Process development for H13 tool steel powder in binder jet process

University essay from Högskolan i Gävle/Maskinteknik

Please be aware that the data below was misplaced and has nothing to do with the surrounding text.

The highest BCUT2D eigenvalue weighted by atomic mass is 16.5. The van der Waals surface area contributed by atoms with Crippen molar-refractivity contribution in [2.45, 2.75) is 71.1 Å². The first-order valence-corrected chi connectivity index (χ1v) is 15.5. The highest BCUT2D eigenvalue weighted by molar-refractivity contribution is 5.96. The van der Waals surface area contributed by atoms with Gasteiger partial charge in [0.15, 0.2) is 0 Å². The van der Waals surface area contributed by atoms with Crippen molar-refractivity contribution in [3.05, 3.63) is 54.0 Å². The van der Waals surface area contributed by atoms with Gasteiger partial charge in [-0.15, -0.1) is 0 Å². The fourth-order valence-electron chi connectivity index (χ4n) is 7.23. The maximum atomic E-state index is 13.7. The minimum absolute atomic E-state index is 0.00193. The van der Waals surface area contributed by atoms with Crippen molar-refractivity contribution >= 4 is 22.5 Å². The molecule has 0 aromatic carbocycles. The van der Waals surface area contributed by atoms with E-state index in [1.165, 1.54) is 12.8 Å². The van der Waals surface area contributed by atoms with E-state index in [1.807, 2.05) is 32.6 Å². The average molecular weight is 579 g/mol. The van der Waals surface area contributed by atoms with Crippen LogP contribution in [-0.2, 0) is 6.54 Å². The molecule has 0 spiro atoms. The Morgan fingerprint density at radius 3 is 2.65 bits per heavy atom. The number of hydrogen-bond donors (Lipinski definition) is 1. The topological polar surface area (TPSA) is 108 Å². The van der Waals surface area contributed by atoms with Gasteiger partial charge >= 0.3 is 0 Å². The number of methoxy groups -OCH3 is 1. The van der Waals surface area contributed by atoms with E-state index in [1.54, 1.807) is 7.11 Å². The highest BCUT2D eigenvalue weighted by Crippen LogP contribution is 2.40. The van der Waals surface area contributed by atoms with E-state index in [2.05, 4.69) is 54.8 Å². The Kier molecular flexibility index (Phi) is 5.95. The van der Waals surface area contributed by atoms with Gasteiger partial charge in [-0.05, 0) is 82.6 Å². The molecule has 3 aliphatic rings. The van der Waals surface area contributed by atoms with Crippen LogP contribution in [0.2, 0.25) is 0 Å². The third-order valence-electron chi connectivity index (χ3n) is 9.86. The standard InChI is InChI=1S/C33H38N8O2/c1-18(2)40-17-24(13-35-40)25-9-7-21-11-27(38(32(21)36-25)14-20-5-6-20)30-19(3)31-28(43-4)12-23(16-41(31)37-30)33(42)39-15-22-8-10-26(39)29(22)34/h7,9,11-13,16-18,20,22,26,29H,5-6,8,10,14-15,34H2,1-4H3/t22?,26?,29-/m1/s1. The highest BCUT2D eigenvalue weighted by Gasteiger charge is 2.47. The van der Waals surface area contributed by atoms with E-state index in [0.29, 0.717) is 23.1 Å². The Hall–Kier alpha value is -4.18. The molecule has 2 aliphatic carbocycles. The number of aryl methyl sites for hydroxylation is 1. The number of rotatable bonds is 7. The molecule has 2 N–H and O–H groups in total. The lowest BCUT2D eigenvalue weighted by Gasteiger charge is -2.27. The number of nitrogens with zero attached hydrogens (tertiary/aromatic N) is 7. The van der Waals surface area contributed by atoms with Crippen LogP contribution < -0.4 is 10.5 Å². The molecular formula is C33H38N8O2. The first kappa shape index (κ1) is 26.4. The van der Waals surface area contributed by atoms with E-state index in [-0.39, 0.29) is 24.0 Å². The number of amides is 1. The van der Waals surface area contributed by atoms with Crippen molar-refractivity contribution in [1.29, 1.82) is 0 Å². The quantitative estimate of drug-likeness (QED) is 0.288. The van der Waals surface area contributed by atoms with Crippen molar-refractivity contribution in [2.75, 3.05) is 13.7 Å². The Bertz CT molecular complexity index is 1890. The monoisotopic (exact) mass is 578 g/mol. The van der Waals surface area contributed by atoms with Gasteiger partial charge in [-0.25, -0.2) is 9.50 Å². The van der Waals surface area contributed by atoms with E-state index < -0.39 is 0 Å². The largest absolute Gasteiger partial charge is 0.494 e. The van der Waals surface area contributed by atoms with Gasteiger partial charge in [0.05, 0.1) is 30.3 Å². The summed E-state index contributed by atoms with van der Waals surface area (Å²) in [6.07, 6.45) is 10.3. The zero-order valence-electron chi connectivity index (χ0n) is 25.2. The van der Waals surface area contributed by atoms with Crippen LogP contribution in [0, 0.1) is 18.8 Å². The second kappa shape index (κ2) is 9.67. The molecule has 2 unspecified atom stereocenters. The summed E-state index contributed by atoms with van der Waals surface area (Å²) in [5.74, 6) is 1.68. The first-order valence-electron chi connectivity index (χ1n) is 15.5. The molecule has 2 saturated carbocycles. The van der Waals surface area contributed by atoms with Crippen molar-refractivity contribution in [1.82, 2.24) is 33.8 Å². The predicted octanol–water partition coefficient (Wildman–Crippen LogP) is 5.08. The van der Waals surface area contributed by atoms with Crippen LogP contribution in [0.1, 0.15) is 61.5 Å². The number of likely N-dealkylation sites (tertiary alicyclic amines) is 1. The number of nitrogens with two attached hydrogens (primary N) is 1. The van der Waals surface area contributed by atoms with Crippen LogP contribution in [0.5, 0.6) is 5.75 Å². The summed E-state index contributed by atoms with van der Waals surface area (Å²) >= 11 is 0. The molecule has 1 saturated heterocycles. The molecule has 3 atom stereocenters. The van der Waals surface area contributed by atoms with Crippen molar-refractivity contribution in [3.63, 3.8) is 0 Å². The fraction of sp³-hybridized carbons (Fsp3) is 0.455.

Abstract: Additive manufacturing brings versatility and new degree of freedom for part design and manufacturing possibilities. Binder jetting is powder bed printing technique that does not require direct energy transfer rather binding powder metal particles through mechanical entanglement by use of the organic binder. The polymer chains in the solution hardens when heated thus creating a green part. Green parts are sintered in high temperature to adhere metal powder particles together creating a solid body. Binder jetting still developing to its full potential in scalability and material portfolio. This thesis aims to contribute know how in process and material development of H13 tool steel in very fine particle size distributions from -16 µm to -10µm. Process parameters as well as sintering cycle developed specifically for H13 fine powders. With 52 samples printed, sintered in four different temperatures and analyzed material properties such as density and hardness to evaluate how particle size distributions affect printing process, densification and shrinkage in the sintering. Density of the green body has been evaluated through measurements of dimensions and weight, sintered density was analyzed by Archimedes method and light optical metallography. Trials for the processing and evaluation of the powders concluded that it is possible to use ultra-fine PSDs in binder jetting process with good results, this opens up opportunity for increased sustainability and profitability for powder manufacturing industry. Particle size distribution of -10 µm has outperformed the -16 µm in areas of relative density of the green body, sintered density and hardness. Although superior performance, the -10 µm requires higher ultrasonic intensity and lower spreading speed to achieve homogeneous powder bed. For the -16 µm powder it is worth noting that it is possible to bring up green density with further process development. Although materials presented high hardness in as printed state compared to that of PIM manufactured parts, achieved hardness is not satisfactory for the applications of the alloy and requires heat treatment corresponding to customer requirements.

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